ISLAMABAD - Amid countrywide worsening power outages coupled with cash starvation like situation at the government’s end, hours long loadshedding to continue in near future as Pakistan State Oil (PSO) has so far not received the required money to import furnace oil for power generation companies.

Since the government has so far not given the required amount of Rs74 billion to state-owned oil giant PSO to arrange furnace oil for the months of April and May and even it has no cash plan at hand to pay money to the PSO against supplies of oil for power plants, so it seems that scheduled and unscheduled load shedding would spiral up with a gradual rise in the mercury and the masses would have to bear its heavy brunt. The phenomenon of electricity outages has picked up drastically, as rural areas face up to 18 to 20 hours of power cuts and urban areas 16 to 18 hours of outages, said sources in water and power ministry. 

Earlier, international financial institutions (IFIs) including the International Monetary Fund (IMF), World Bank (WB), Asian Development Bank (ADB) etc had expressed their serious displeasure over rollback of power sector reforms and heavy subsidies being given to the power sector. Even, they all have declined to give more loans to the power sector of the country to end power outages from the country.

According to a senior Wapda official, at present total power generation is around 9,200MW in the Wapda/ Pepco system against the demand of 12,200MW, resulting in a shortfall of over 3,000MW. Hydel power generation is 3070MW, Gencos 1480MW, independent power producers (IPPs) 4650MW. About 620MW power is being supplied to the KESC to reduce hours-long power outages in the economic hub of the country. To manage the shortfall, power utility companies have resorted to massive electricity cuts of almost 8-10 hours in urban and 14-16 hours in rural areas. In the twin cities - Islamabad and Rawalpindi - load shedding persists for eight to ten hours. Nevertheless reduction in supply of furnace oil has further given way to the increasing shortfall.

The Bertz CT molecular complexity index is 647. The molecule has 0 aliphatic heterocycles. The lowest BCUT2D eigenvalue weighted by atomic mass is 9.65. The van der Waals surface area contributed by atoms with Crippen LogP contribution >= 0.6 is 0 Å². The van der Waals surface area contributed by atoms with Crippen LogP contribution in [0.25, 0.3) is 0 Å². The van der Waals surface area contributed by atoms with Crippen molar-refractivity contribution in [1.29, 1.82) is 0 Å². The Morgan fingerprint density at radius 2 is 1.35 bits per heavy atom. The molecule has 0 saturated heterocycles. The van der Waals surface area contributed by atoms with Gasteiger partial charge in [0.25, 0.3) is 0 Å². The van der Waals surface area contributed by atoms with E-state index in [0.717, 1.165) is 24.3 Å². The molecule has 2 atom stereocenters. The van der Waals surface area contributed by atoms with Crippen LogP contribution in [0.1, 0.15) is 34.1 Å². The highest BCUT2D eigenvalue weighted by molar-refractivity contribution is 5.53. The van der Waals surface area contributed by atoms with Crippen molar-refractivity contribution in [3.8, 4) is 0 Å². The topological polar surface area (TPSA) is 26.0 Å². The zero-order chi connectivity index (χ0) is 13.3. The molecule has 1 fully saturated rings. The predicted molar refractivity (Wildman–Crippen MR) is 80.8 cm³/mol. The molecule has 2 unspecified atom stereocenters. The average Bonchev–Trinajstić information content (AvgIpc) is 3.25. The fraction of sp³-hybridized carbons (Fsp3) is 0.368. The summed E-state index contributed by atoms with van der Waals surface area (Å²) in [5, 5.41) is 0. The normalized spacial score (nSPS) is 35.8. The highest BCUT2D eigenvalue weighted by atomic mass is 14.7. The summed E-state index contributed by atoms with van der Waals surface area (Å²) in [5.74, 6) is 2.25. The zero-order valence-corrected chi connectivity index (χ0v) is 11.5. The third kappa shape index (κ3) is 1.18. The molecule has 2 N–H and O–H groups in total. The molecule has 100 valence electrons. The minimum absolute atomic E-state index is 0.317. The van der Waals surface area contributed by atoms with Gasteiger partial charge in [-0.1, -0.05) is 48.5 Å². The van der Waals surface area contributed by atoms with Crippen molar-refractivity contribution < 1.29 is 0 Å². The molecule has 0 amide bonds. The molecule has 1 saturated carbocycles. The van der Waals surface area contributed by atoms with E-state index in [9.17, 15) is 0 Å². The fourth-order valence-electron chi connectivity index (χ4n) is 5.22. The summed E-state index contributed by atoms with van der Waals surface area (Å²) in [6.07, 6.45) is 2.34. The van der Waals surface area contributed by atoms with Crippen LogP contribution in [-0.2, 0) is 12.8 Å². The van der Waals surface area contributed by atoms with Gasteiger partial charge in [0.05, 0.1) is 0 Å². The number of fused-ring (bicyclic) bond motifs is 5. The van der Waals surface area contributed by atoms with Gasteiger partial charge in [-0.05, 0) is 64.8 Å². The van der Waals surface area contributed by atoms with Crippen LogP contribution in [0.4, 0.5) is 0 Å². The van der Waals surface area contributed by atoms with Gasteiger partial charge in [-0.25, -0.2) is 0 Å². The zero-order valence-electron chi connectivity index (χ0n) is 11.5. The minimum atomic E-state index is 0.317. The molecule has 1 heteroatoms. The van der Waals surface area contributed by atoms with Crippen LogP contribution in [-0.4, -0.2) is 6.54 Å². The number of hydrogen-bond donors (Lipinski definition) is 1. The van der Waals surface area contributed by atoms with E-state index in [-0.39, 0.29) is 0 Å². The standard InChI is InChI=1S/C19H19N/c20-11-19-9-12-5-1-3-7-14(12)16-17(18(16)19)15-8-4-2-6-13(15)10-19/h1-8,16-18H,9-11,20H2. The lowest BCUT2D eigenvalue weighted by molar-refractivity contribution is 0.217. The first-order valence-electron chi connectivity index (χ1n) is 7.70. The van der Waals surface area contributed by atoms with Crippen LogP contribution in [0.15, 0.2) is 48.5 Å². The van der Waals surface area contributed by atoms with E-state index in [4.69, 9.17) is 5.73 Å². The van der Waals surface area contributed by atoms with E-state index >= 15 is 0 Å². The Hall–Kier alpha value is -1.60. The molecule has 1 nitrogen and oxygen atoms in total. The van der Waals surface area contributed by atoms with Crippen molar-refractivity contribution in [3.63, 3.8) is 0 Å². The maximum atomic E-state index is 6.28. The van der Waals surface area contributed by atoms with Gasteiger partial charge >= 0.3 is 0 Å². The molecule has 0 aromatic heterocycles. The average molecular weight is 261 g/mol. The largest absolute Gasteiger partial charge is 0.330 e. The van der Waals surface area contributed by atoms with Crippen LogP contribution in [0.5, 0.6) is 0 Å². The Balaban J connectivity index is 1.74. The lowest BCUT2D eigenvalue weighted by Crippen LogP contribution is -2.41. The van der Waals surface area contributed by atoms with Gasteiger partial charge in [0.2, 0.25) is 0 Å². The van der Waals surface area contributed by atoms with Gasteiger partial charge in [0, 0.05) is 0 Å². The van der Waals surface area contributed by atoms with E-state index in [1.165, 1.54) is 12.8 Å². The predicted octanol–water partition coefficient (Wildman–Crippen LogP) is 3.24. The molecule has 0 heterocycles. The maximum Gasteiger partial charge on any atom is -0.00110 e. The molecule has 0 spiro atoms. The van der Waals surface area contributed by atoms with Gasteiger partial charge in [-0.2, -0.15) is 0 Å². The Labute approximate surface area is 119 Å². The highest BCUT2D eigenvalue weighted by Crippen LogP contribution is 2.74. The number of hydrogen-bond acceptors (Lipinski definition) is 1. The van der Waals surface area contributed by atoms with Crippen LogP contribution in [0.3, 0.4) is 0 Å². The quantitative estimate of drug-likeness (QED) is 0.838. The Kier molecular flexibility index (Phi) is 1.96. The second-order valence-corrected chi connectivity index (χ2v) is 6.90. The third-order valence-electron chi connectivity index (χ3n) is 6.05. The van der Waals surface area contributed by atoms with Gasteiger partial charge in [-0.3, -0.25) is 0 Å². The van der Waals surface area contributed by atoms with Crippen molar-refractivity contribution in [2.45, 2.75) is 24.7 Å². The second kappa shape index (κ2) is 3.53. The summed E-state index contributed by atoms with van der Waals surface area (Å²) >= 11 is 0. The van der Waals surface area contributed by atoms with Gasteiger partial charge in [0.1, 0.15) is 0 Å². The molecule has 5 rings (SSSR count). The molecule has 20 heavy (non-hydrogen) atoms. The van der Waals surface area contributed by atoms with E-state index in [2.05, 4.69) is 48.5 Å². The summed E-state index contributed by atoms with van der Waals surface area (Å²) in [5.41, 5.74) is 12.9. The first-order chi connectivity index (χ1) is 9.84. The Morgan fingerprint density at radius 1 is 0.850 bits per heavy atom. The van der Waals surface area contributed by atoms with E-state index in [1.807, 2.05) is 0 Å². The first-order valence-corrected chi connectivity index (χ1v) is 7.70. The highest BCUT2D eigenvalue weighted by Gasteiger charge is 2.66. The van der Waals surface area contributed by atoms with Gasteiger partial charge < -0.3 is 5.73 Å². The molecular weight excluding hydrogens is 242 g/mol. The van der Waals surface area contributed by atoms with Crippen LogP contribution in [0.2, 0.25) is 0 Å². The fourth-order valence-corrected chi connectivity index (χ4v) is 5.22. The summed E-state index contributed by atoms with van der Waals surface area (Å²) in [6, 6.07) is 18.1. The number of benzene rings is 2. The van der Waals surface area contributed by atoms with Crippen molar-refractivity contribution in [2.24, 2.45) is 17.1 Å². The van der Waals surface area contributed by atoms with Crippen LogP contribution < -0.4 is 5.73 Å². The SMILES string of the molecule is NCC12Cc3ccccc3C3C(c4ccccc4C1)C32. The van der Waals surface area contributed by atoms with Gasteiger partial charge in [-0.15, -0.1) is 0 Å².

The Wapda official says reduced water releases from Tarbela and Mangla dams coupled with reduced oil supply to power plants have played a critical role in worsening the power situation in the country.

When contacted with a senior official of PSO to know about the financial woes of the company, she told that major receivables of the company stands at Rs126,803 million while its liabilities are witnessing Rs108,355m including Letters of Credit L/Cs payments to KPC and other fuel oil suppliers. She also told that oil supply fell to 1,600 tonnes against the minimum requirement of 25,000 tonnes.

Sources in PSO also said that the company requires Rs37 billion for each month to import furnace oil for power generation but the government has so far not paid a single penny to arrange furnace oil for power plants of the country.

Energy experts say the caretaker government is required to put serious efforts to ensure adequate and sustainable power supply instead of relying on reshuffling of officials ostensibly to offset the crisis.